Remember to Take Those Supplements!

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The Pure TheraPro Team

The Pure TheraPro Education Team is comprised of researchers from diverse backgrounds including nutrition, functional medicine, fitness, supplement formulation & food science. All articles have been reviewed for content, accuracy, and compliance by a holistic integrative nutritionist certified by an accredited institution.
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Here’s a tidbit of information that may go a long way—vitamins and supplements only work when you take them! In other words, if you purchase the bottle and have them sitting on your counter, they really can’t do much good simply because of their close proximity.

You have to REMEMBER to take them—and take them properly, at the right time of day, as recommended.

Of course, the main reason people don’t take their vitamins is because they simply forget.

So, here are a few ways that may help you to get better organized and be more mindful when it comes to taking your supplements.

1. Group Them:

Taking more than one supplement? It’s hard to keep them straight. Some require you to take with food, others on an empty stomach. Some are best to take in the morning, others at night. So, group them.

Organize your supplements by time of day and which ones need to be taken with a meal. This will allow you to create a supplement-taking-habit around morning or bedtime routines as well as meals.

2. Set Reminders:

 We live in a highly technological world, and there is an app out there to help with everything—including remembering to take your supplements.

If you are tech savvy and need a bit of reminding, check out these two free apps:

Vitamin Reminder 

Reminder of Vitamins

Once you add your supplements to the program, it will shoot you a reminder when its time to take your vitamins. Just set it and forget it!

Not tech savvy? No worries. For the first few weeks of a new supplement regimen, write your own reminders on post-its and stick them where you’re sure to be reminded—on your bathroom mirror, your refrigerator, or your nightstand lamp—you get the point. Once you establish your routine, you won’t need the yellow signs in your face anymore.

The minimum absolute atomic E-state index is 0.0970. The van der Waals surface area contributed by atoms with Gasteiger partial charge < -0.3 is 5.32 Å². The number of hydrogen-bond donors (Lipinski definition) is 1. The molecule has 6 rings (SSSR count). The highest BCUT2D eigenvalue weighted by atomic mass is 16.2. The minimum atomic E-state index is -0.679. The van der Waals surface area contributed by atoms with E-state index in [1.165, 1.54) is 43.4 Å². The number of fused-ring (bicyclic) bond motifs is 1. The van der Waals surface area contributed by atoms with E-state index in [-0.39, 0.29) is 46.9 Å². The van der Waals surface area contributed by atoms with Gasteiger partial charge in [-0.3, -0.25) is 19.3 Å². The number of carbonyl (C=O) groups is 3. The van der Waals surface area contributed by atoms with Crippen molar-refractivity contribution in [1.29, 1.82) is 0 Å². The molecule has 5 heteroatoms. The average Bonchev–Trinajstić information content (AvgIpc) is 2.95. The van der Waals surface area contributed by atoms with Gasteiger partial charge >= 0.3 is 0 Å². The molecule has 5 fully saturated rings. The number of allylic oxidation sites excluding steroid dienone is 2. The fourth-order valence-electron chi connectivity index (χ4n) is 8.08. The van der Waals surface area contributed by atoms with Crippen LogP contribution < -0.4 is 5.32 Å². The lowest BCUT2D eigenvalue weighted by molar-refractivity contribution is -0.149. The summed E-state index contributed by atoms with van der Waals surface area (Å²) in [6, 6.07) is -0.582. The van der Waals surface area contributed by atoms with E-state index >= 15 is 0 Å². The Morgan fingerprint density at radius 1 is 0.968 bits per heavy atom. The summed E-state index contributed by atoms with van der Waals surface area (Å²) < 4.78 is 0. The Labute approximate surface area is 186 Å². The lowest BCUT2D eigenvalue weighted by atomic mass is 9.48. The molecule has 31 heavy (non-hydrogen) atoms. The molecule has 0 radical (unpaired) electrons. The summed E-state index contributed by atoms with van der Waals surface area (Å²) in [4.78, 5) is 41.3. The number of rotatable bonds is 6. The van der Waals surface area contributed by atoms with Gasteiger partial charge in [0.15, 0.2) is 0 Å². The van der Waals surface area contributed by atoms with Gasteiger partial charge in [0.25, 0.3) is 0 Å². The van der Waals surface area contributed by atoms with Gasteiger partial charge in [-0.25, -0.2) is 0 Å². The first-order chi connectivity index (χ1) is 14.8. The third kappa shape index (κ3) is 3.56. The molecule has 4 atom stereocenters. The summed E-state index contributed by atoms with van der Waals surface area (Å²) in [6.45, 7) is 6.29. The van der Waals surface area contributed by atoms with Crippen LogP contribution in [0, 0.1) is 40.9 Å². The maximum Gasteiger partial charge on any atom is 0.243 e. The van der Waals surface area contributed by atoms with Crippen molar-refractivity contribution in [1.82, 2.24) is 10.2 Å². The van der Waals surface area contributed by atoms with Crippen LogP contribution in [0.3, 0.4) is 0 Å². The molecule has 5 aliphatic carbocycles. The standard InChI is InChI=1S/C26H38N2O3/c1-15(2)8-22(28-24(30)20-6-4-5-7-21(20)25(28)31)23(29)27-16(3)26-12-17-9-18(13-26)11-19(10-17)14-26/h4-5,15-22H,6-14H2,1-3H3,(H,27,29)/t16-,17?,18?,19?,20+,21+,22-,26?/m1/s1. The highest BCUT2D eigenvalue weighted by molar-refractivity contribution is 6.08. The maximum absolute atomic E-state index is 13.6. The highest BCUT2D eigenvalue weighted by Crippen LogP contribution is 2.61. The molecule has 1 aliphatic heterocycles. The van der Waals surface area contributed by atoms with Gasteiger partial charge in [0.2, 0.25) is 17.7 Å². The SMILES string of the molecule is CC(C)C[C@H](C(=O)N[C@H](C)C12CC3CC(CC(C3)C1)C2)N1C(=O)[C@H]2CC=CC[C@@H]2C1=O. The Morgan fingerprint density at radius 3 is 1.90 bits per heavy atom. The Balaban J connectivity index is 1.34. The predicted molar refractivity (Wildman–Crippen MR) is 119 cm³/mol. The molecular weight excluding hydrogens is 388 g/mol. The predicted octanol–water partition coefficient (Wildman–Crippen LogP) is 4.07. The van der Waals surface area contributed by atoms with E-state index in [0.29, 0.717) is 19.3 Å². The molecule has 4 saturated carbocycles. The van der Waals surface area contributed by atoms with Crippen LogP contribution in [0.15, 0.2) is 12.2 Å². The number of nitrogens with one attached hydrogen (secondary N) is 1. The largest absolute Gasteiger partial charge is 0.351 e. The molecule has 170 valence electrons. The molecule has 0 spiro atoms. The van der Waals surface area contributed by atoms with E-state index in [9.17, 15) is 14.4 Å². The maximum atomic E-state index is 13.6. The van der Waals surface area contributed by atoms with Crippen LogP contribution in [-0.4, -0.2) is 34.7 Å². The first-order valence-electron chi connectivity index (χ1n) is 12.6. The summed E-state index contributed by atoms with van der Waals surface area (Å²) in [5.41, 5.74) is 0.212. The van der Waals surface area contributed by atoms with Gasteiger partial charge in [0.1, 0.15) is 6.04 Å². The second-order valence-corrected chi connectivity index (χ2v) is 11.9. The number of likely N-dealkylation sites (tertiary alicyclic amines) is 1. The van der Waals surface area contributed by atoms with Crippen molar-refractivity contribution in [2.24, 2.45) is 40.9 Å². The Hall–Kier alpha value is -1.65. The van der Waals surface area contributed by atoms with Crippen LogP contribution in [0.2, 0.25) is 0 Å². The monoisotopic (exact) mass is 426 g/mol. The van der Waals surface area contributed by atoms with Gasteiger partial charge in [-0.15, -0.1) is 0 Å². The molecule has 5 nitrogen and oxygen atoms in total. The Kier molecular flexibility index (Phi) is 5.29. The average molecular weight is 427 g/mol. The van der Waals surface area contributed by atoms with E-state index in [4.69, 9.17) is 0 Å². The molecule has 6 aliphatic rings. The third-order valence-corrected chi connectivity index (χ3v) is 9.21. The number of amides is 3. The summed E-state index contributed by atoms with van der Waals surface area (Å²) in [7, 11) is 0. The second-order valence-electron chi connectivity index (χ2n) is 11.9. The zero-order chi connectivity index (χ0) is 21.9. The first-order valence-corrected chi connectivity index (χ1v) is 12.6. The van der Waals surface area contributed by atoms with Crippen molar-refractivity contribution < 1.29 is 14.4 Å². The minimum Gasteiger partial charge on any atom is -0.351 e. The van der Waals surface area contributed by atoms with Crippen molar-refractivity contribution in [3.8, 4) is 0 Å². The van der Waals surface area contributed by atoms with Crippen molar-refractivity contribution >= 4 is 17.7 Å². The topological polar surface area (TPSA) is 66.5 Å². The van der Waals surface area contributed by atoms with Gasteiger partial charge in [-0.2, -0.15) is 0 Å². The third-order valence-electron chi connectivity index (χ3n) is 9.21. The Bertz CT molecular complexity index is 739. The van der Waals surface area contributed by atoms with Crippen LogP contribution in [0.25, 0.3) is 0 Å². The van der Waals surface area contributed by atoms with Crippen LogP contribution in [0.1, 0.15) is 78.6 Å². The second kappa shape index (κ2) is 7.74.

3. Make Them Visible:

Out of sight, out of mind. We all have heard that before. This general rule also applies to supplements. Put them in a place you are bound to see them and remember to take them. You may want to keep them visibly on the counter, at least for a few weeks, until you establish your set routine.

Because I take multiple supplements, I have found it handy to buy a little cup that I keep on my counter. Like clockwork, I fill this cup every morning with my capsules. The cup itself is my vitamin reminder!

Most supplements require being stored in a cool, dry place away from sunlight, so be mindful of this when decided where to place your supplements for the long-term.

4. Put Yourself First:

Taking your supplements is about self-care, along with exercising, eating well, finding time to meditate and relax and putting yourself first, even for a moment. Get into the head space that self-care is vital and prioritize your pill routine as part of this ritual. When you realize the health benefits of supporting your health and wellness, you will be more apt to remember taking your supplements.

5. Buy Multiple Bottles:

Keeping a bottle at home and a bottle at work also helps with compliance. If you’re not one to pack your mid-day vitamins in your lunch or purse, consider keeping a spare bottle in your office desk drawer.

It isn’t wise to remove supplements from their original containers and place them in pill holders.The dessicant in capsule bottles helps keep your supplements fresh. B vitamins, for example, are highly hygroscopic, meaning that they pull moisture from the air, which may affect the integrity of the product if they don’t contain heavy preservatives (you don’t want heavy preservatives in your supplements). Keep your supplements in their original containers for this reason.


Starting a new routine requires purposefulness, persistence and effort. The old adage that it takes 21 days to change a behavior is actually inaccurate. According to research, for some, it may be as little as 8 days, for others as many as 264 days. There is no magic number of days or length of time that will make a behavior a habit.

The good news is knowing what works. Repetition. Doing the same action in the same context—same time, same place—helps to build the foundation that results in change. These actions over time tend to become automatic responses. They simply become part of our lives, as mainstream and simplistic as brushing your teeth twice a day.



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